After missing two years due to the pandemic, more than a thousand visitors celebrated the 45th annual Newton Highlands Village Day street festival and 5K road race June 12. The event featured more than 70 local restaurants, artists, businesses, entrepreneurs, and nonprofits.
“We try to put this event on to celebrate the neighborhood,” said Steven Feinstein, one of the festival’s organizers and a former Newton Highlands Area Council member. “Especially these years with the COVID, there’s been a dearth of opportunities like this for people to come out and see people they know.”
More than 150 runners — families and neighbors of all ages — started off the road race at Hyde Center.
Amy Konary said she and her family had run the 5K race several times before the pandemic, and it was “exciting” to return after the hiatus.
“I think this is our 10th year,” Konary said. “One of the things we were missing in the last few years was our community, because we couldn’t always come together. So being able to have enough opportunity like this to come together in a positive way feels really great.”
Aidan Lieberman, an experienced runner and a junior at Newton South High School, said he finished the race “strong” with around 19 minutes.
“This run is really fun, especially because it’s my own neighborhood, so these streets are familiar,” Lieberman said.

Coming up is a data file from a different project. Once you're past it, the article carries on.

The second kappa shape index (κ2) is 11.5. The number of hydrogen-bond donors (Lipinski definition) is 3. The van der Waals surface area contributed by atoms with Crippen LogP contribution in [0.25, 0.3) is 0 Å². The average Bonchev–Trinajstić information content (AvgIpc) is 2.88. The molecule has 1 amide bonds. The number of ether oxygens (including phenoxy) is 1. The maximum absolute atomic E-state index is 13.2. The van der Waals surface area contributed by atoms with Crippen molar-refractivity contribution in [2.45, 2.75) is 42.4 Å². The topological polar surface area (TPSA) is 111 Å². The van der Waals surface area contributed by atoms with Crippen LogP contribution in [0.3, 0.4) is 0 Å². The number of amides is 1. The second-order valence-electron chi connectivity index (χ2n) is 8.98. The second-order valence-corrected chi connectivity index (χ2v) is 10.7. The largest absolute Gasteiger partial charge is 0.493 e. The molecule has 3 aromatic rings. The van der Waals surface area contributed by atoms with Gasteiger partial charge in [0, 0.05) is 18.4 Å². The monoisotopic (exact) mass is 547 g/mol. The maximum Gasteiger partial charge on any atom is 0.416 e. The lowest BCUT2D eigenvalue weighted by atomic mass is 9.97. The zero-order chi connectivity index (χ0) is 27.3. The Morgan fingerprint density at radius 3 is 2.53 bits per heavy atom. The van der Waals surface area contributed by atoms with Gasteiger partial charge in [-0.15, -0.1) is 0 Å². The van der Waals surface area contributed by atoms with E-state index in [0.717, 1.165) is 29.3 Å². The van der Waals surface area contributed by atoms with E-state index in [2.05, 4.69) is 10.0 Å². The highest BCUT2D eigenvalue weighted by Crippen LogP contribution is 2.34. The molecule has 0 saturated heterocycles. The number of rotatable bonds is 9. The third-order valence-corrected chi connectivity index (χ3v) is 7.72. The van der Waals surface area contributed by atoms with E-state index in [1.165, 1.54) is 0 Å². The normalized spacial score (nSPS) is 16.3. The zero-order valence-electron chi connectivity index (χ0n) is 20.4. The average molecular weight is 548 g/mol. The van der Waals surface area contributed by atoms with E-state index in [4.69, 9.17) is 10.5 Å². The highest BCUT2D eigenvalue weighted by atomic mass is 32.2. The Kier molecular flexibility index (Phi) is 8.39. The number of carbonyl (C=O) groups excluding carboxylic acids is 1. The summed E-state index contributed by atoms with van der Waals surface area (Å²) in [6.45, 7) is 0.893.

Susan Mirsky, Newton Highlands resident and a volunteer at the race, said the event is a “celebration of Highlands and life.”
“You might see a young couple, and then you see them with children, and then you see the children grow up, then they come back as adults,” Mirsky said. “It’s a history or continuity that you have here.”
Feinstein said they hope this event — which the Newton Highlands Area Council sponsored with the help of community members and volunteers — would provide opportunities for local merchants and small businesses that struggled with the pandemic.
Lucas Land, a glassblower based in Lowell, said he found out about the event online and was “excited” to attend for the first time.
“It’s always a pleasure for me to get my work out there and see people enjoy it,” Land said.
Caelan Quadra, a sophomore at Newton South Public School, said Village Day provided a community for his homemade candles business.
“I started my business online, so then I wanted to start growing it,” Quadra said. “I don’t want to build a business to be like Amazon — I wanted to be in person.”
Many nonprofit organizations focusing on the environment had booths at the event. Liora Silkes, the city’s energy coach, said she has been to different festivals around the city to educate neighborhoods about the goal of reaching carbon neutrality by 2050.
“We have to address the fact that about 60 percent of our city’s current greenhouse gas emissions come from residential buildings and personal vehicles,” Silkes said. “So I’m here to help people, and together we could reach our goals.”
Mayor Ruthanne Fuller joined family members as part of the event to unveil a new monument for the late John O’Hara — who was an active community member and co-owner of O’Hara’s Food & Spirits — and to rededicate the Arthur English Garden, which is named after a late Newton resident and retired deputy fire chief for the city.
Jennifer London, a Newton Highlands resident and volunteer, said the event is important to the village as a “close-knit” community.
“I’m thrilled that the community can come together to experience a day like this,” London said. “We’re thrilled to welcome people from all around Newton and the greater Boston area.”
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